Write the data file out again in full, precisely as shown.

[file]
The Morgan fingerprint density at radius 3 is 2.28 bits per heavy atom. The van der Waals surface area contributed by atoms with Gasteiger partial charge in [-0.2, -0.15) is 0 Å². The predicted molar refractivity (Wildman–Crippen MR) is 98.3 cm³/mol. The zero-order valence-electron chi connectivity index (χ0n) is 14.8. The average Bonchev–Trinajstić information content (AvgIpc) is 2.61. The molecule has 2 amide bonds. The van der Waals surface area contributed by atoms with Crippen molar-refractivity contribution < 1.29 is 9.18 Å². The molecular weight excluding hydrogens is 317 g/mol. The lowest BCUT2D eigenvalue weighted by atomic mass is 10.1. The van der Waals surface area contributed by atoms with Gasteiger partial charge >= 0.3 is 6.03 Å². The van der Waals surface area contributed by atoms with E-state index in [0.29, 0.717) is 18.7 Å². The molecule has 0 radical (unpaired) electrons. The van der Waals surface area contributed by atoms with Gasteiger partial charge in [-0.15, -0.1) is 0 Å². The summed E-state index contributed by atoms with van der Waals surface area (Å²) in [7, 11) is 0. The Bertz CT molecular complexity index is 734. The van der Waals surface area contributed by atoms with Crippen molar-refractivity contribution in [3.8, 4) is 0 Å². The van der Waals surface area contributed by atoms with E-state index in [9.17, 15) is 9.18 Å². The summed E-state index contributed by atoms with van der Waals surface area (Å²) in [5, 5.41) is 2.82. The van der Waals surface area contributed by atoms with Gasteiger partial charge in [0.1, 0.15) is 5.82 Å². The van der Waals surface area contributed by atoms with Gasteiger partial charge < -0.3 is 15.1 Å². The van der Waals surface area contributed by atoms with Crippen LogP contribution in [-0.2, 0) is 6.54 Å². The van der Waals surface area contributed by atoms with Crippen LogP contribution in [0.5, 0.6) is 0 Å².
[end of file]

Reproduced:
The Morgan fingerprint density at radius 3 is 2.28 bits per heavy atom. The van der Waals surface area contributed by atoms with Gasteiger partial charge in [-0.2, -0.15) is 0 Å². The predicted molar refractivity (Wildman–Crippen MR) is 98.3 cm³/mol. The zero-order valence-electron chi connectivity index (χ0n) is 14.8. The average Bonchev–Trinajstić information content (AvgIpc) is 2.61. The molecule has 2 amide bonds. The van der Waals surface area contributed by atoms with Crippen molar-refractivity contribution < 1.29 is 9.18 Å². The molecular weight excluding hydrogens is 317 g/mol. The lowest BCUT2D eigenvalue weighted by atomic mass is 10.1. The van der Waals surface area contributed by atoms with Gasteiger partial charge >= 0.3 is 6.03 Å². The van der Waals surface area contributed by atoms with E-state index in [0.29, 0.717) is 18.7 Å². The molecule has 0 radical (unpaired) electrons. The van der Waals surface area contributed by atoms with Gasteiger partial charge in [-0.15, -0.1) is 0 Å². The summed E-state index contributed by atoms with van der Waals surface area (Å²) in [7, 11) is 0. The Bertz CT molecular complexity index is 734. The van der Waals surface area contributed by atoms with Crippen molar-refractivity contribution in [3.8, 4) is 0 Å². The van der Waals surface area contributed by atoms with E-state index in [9.17, 15) is 9.18 Å². The summed E-state index contributed by atoms with van der Waals surface area (Å²) in [5, 5.41) is 2.82. The van der Waals surface area contributed by atoms with Gasteiger partial charge in [0.1, 0.15) is 5.82 Å². The van der Waals surface area contributed by atoms with Gasteiger partial charge < -0.3 is 15.1 Å². The van der Waals surface area contributed by atoms with Crippen LogP contribution in [-0.2, 0) is 6.54 Å². The van der Waals surface area contributed by atoms with Crippen LogP contribution in [0.5, 0.6) is 0 Å².